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HADDOCK helps scientists to look at the evolution of brain tumours

A brain tumor is an abnormal growth of cells inside the brain and tissues around it. Brain tumours do not spread from other parts of the body and their cause is still unknown today. Understanding the mechanism of tumour growth is important for medical treatment. There are many molecular interactions occurring on a cell membrane that can restrain expansion.

Shih-Che Sue at National Tsing Hua University, Taiwan, and Andreas Bikfalvi at Bordeaux University, France, formed an international team to research ways of holding back tumour growth.

In their recent study published in Nature Communications, Sue and his collaborators at Bordeaux University tested the interaction between the LRP1 molecule, a key element involved in cancer processes, and CXCR3, a membrane receptor that can regulate tumor expansion.

The team started by doing a cell experiment which reported a potential region in LRP1 recognising CXCR3. Then, Sue and his colleagues used the HADDOCK platform for molecular docking.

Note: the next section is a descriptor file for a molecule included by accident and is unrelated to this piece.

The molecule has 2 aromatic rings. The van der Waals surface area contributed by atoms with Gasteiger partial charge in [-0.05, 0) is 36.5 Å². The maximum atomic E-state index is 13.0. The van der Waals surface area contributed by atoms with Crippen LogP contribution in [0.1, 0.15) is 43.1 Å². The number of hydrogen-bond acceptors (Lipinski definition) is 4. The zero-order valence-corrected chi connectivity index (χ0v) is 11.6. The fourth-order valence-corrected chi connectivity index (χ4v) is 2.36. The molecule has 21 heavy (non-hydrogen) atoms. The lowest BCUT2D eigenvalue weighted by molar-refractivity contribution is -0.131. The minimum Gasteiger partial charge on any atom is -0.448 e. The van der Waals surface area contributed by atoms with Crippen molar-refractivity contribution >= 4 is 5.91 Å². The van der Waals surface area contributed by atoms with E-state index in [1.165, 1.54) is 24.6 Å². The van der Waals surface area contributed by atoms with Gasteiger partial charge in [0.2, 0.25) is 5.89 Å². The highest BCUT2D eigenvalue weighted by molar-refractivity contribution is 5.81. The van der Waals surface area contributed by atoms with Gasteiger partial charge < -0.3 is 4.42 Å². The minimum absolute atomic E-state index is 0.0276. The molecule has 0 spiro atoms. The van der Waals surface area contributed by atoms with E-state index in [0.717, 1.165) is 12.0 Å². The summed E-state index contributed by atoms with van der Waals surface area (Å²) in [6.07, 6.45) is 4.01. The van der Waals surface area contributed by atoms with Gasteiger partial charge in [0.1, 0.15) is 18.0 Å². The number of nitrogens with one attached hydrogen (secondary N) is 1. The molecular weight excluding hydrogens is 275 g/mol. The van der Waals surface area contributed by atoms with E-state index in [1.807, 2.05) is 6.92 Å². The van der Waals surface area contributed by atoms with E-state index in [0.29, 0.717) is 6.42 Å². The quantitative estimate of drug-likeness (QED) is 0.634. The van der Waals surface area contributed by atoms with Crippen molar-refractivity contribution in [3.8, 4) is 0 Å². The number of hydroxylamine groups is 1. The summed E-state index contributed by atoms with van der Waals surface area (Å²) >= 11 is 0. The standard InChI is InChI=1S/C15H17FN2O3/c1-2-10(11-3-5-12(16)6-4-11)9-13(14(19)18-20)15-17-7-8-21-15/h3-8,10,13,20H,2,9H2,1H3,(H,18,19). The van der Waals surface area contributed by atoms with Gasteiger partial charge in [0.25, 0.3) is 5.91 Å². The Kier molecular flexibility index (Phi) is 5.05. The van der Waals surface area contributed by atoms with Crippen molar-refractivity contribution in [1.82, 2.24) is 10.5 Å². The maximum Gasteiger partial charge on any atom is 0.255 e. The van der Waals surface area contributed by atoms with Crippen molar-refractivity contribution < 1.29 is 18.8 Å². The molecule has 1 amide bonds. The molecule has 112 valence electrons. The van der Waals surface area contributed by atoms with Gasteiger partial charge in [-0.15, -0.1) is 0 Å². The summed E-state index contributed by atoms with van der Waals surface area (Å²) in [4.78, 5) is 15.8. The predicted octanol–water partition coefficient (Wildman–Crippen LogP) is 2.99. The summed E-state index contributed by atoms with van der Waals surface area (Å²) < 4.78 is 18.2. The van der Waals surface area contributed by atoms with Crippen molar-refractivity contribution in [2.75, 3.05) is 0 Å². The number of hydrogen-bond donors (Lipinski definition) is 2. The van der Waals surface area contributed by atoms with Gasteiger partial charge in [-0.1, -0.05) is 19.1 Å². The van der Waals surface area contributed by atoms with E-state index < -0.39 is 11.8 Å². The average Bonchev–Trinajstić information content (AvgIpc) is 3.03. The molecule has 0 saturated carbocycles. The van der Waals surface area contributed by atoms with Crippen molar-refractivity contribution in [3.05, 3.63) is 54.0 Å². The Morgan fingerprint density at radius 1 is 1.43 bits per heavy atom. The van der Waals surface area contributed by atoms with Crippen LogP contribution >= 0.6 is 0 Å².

HADDOCK is a web portal that offers computational tools for biologists to model the structure of complexes of proteins and other biomolecules via a user-friendly interface. The computational tasks operated in the back-end of HADDOCK are powered by EGI’s High-Throughput Compute service.

During the test, the team compared the derived energy of each docking model. The results showed that a domain in the LRP1 potential region – called cysteine-rich domain 26 (CR26) – had the highest possibility in interacting with CXCR3.

This recognition mode can be turned into a future therapy strategy. For example, by creating a molecular mimic based on CR26 structure, CXCR3 might be specifically recognised by the compound and CXCR3 becomes less active. Thus, the tumour expansion can be reduced.

Haddock is part of the WeNMR suite for Structural Biology.

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